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Despite the high impact that the sudden departure of a key member of staff can have on a company, 46 percent of UK businesses don’t have a good succession plan in place, according to a new study among senior directors by Norrie Johnston Recruitment (NJR).

The research, among 127 senior directors in UK companies, found that even in companies where succession has been thought about, the plans are patchy, with certain senior roles ignored.  Most plans (53 percent) consider what would happen if the finance director suddenly left, followed by the CEO, (51 percent), with the sales and operations director roles included in 49 percent of plans.  However, most completely overlook certain roles. For instance, only 19 percent of plans consider the chairman, 20 percent IT director, 33 percent marketing director and 35 percent HR director. Furthermore, many plans stop with the board, over a third do not consider senior managers at all.

Graham Oates, chief executive of Norrie Johnston Recruitment comments: “If your succession planning is all about identifying current senior managers who have the potential to fill top positions should a vacancy arise, then it makes sense to also evaluate the senior managers’ roles, to see who below them might fill their shoes, should they be promoted. Armed with this insight employees can be given additional training and mentoring, to help develop them and recruitment strategies can be put in place to plug any gaps. In this way succession planning, recruitment and leadership development can go hand in glove.” 

According to the study, not many companies are this joined up in their thinking. Over half (57 percent) of the companies with a succession plan, don’t have a leadership development programme in place to support it and over one in ten (12 percent) of those that do, admit their leadership programmes are little more than some ad hoc training. 

The NJR study has unearthed a few promising exceptions to the rule.  Of the companies which have a leadership development programme in place to support their succession plan, 60 percent say this includes mentoring plus in-company assignments to stretch senior managers and develop their skills and experience. Over half (53 percent) say the programme also includes coaching.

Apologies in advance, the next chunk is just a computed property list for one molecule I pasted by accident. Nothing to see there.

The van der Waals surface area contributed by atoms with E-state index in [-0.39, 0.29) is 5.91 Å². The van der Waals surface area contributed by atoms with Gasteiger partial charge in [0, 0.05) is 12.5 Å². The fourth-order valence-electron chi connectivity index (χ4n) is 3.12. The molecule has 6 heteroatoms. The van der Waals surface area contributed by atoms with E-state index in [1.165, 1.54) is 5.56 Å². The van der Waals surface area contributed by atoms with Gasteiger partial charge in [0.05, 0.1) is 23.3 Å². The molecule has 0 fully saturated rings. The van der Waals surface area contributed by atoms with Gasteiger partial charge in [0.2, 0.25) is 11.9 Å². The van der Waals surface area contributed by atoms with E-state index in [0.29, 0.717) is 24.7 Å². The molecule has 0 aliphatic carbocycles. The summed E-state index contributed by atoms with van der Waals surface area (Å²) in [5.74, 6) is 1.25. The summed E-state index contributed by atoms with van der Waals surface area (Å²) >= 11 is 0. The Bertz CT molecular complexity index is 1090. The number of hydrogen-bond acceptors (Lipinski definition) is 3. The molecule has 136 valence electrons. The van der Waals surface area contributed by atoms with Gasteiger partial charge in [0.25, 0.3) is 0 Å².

“There are a few companies – around 14 percent overall- adopting good practice,” adds Graham Oates, “They’ve prepared for the departure of every board member and thought about their key senior managers, identified where the talent sits within their organization and have sophisticated leadership development programmes in place to support that talent.  However, they are in the minority.”

Although 90 percent of succession plans were thoroughly reviewed in the last year and the remainder in the last 18 months, barely half of companies who have such plans are happy with them, 41 percent say their plan is good as far as it goes but it probably isn’t extensive enough, and a further 8 percent say it’s not that useful and probably won’t be used when someone leaves. 

Graham Oates concludes: “This is clearly an area which most companies are struggling with – as a result they’re either not embarking on succession planning to start with, or they’re starting the process but failing to see it through properly.”

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